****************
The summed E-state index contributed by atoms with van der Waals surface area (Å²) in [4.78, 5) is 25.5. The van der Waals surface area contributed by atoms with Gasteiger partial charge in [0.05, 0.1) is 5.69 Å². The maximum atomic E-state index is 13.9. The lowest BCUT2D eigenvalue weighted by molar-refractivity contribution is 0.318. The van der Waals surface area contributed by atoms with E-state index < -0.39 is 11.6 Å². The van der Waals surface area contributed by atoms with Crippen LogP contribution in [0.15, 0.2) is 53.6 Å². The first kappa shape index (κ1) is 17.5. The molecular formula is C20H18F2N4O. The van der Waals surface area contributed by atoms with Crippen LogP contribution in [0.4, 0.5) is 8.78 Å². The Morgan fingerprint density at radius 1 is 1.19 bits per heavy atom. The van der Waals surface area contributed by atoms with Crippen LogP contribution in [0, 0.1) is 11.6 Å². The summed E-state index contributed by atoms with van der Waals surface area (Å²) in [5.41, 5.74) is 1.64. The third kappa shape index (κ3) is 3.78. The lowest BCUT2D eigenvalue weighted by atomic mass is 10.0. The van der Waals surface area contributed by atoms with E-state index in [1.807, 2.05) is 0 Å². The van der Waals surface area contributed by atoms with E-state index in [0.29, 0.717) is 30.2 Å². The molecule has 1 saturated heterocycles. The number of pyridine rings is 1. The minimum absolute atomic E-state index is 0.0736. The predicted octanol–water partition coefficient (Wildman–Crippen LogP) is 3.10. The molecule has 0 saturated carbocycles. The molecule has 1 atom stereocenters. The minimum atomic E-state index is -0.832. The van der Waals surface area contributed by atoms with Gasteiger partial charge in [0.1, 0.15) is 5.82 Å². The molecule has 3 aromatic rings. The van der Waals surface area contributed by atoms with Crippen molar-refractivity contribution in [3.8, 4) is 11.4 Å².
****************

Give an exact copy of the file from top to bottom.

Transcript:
The summed E-state index contributed by atoms with van der Waals surface area (Å²) in [4.78, 5) is 25.5. The van der Waals surface area contributed by atoms with Gasteiger partial charge in [0.05, 0.1) is 5.69 Å². The maximum atomic E-state index is 13.9. The lowest BCUT2D eigenvalue weighted by molar-refractivity contribution is 0.318. The van der Waals surface area contributed by atoms with E-state index < -0.39 is 11.6 Å². The van der Waals surface area contributed by atoms with Crippen LogP contribution in [0.15, 0.2) is 53.6 Å². The first kappa shape index (κ1) is 17.5. The molecular formula is C20H18F2N4O. The van der Waals surface area contributed by atoms with Crippen LogP contribution in [0.4, 0.5) is 8.78 Å². The Morgan fingerprint density at radius 1 is 1.19 bits per heavy atom. The van der Waals surface area contributed by atoms with Crippen LogP contribution in [0, 0.1) is 11.6 Å². The summed E-state index contributed by atoms with van der Waals surface area (Å²) in [5.41, 5.74) is 1.64. The third kappa shape index (κ3) is 3.78. The lowest BCUT2D eigenvalue weighted by atomic mass is 10.0. The van der Waals surface area contributed by atoms with E-state index in [1.807, 2.05) is 0 Å². The van der Waals surface area contributed by atoms with E-state index in [0.29, 0.717) is 30.2 Å². The molecule has 1 saturated heterocycles. The number of pyridine rings is 1. The minimum absolute atomic E-state index is 0.0736. The predicted octanol–water partition coefficient (Wildman–Crippen LogP) is 3.10. The molecule has 0 saturated carbocycles. The molecule has 1 atom stereocenters. The minimum atomic E-state index is -0.832. The van der Waals surface area contributed by atoms with Gasteiger partial charge in [0.1, 0.15) is 5.82 Å². The molecule has 3 aromatic rings. The van der Waals surface area contributed by atoms with Crippen molar-refractivity contribution in [3.8, 4) is 11.4 Å².